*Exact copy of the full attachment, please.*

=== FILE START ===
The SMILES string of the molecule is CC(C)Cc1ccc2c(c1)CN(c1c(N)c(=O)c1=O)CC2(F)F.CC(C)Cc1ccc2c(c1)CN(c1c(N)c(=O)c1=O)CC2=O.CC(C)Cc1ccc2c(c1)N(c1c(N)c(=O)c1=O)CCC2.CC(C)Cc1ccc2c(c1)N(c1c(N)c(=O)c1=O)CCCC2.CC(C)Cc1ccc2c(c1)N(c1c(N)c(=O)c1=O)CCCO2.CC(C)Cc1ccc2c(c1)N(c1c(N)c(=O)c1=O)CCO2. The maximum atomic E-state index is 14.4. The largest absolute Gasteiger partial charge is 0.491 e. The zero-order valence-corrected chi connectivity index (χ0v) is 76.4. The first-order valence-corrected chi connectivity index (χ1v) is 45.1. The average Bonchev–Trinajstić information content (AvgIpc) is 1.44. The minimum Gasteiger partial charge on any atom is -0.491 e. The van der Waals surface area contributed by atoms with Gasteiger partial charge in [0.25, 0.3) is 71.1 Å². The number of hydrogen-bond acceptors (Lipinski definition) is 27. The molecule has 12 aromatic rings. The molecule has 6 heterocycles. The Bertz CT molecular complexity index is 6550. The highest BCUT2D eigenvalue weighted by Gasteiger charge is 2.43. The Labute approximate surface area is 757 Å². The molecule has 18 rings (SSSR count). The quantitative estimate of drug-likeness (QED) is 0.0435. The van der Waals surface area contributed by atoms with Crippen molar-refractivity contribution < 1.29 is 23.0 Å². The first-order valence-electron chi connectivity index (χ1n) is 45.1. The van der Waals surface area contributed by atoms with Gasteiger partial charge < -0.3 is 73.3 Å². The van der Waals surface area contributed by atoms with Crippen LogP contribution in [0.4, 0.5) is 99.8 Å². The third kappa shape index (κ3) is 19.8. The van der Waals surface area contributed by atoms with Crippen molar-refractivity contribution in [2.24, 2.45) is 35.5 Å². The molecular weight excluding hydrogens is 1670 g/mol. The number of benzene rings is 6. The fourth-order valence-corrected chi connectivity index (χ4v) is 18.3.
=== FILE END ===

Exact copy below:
The SMILES string of the molecule is CC(C)Cc1ccc2c(c1)CN(c1c(N)c(=O)c1=O)CC2(F)F.CC(C)Cc1ccc2c(c1)CN(c1c(N)c(=O)c1=O)CC2=O.CC(C)Cc1ccc2c(c1)N(c1c(N)c(=O)c1=O)CCC2.CC(C)Cc1ccc2c(c1)N(c1c(N)c(=O)c1=O)CCCC2.CC(C)Cc1ccc2c(c1)N(c1c(N)c(=O)c1=O)CCCO2.CC(C)Cc1ccc2c(c1)N(c1c(N)c(=O)c1=O)CCO2. The maximum atomic E-state index is 14.4. The largest absolute Gasteiger partial charge is 0.491 e. The zero-order valence-corrected chi connectivity index (χ0v) is 76.4. The first-order valence-corrected chi connectivity index (χ1v) is 45.1. The average Bonchev–Trinajstić information content (AvgIpc) is 1.44. The minimum Gasteiger partial charge on any atom is -0.491 e. The van der Waals surface area contributed by atoms with Gasteiger partial charge in [0.25, 0.3) is 71.1 Å². The number of hydrogen-bond acceptors (Lipinski definition) is 27. The molecule has 12 aromatic rings. The molecule has 6 heterocycles. The Bertz CT molecular complexity index is 6550. The highest BCUT2D eigenvalue weighted by Gasteiger charge is 2.43. The Labute approximate surface area is 757 Å². The molecule has 18 rings (SSSR count). The quantitative estimate of drug-likeness (QED) is 0.0435. The van der Waals surface area contributed by atoms with Crippen molar-refractivity contribution < 1.29 is 23.0 Å². The first-order valence-electron chi connectivity index (χ1n) is 45.1. The van der Waals surface area contributed by atoms with Gasteiger partial charge < -0.3 is 73.3 Å². The van der Waals surface area contributed by atoms with Crippen LogP contribution in [0.4, 0.5) is 99.8 Å². The third kappa shape index (κ3) is 19.8. The van der Waals surface area contributed by atoms with Crippen molar-refractivity contribution in [2.24, 2.45) is 35.5 Å². The molecular weight excluding hydrogens is 1670 g/mol. The number of benzene rings is 6. The fourth-order valence-corrected chi connectivity index (χ4v) is 18.3.